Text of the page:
Linearity ACD standard at six levels with the concentration of 0.58, 23.44,37.50,46.88, 56.26, 70.32 µg/g of the evaluation limit Correlation coefficient (R2): 0.9998, slope: 7201.78, intercept: –3427.39, residual sum of square: 61326262.6
Six replicate sample solutions (7.5 mg/ml) were spiked with ACD at 46.88 µg/g, three replicate sample solutions (7.5 mg/ml) were spiked with ACD at 23.44 and 70.33 µg/g Accuracy/
46.88 µg/g (n=6) 23.44 µg/g
70.33 µg/g
Recovery Mean 99.2 95.8 104.3
% RSD 1.12 0.70 1.46
Solution stability Standard solution was stored at room temperature for 24 h The % RSD of DNPH-ACD peak at 24 h was less than 5.0 %
Robustness The peak DNPH-ACD should be well-resolved from unknown peak under robustness conditions
% RSD of DNPH-ACD peak area of six replicate standard solutions not more than 5.0 % under robustness conditions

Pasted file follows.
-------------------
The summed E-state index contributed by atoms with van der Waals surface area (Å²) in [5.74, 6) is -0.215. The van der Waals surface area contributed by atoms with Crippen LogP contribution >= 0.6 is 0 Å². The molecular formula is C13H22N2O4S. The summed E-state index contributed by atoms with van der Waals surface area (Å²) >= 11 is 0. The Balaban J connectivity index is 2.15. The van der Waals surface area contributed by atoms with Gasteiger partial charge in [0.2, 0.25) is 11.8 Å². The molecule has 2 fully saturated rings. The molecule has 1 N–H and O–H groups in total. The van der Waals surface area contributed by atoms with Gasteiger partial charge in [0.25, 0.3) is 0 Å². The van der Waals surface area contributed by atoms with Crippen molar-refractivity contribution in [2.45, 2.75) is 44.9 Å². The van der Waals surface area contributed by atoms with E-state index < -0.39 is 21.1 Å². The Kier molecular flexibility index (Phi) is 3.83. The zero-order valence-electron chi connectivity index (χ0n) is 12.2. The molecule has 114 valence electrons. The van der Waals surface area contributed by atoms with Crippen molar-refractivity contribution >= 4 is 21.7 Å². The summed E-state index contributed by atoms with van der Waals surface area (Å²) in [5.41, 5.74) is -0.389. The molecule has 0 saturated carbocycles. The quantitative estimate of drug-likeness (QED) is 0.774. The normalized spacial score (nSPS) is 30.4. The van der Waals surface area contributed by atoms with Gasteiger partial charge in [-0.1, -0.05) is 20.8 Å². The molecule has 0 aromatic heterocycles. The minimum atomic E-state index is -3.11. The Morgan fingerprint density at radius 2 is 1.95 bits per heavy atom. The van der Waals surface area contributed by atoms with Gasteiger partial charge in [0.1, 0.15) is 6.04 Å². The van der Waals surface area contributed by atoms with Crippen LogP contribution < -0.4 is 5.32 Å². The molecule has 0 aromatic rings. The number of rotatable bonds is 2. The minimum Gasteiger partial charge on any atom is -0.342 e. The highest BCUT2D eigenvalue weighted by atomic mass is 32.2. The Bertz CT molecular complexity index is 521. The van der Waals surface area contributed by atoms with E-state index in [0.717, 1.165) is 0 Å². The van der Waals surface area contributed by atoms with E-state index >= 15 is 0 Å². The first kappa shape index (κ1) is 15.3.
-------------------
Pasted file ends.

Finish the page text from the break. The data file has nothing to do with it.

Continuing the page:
Robustness RT (min) % RSD
Control 10.6 1.14
0.8 ml/min 11.2 1.25
1.2 ml/min 9.8 1.65
20° 10.6 1.98
30° 10.6 1.23

Table 1: Summary of method validation data

Satisfactory results were obtained from validation of the method as per ICH guideline. This method exhibited good performance in terms of sensitivity and specificity with no observed sample matrix and impurity interference and could be used for routine determination of the content of ACD in quality control laboratory.


The authors wish to thank the management of Macleods Pharmaceutical Ltd., for supporting this work.

Conflict of interests

There are no conflicts of interest.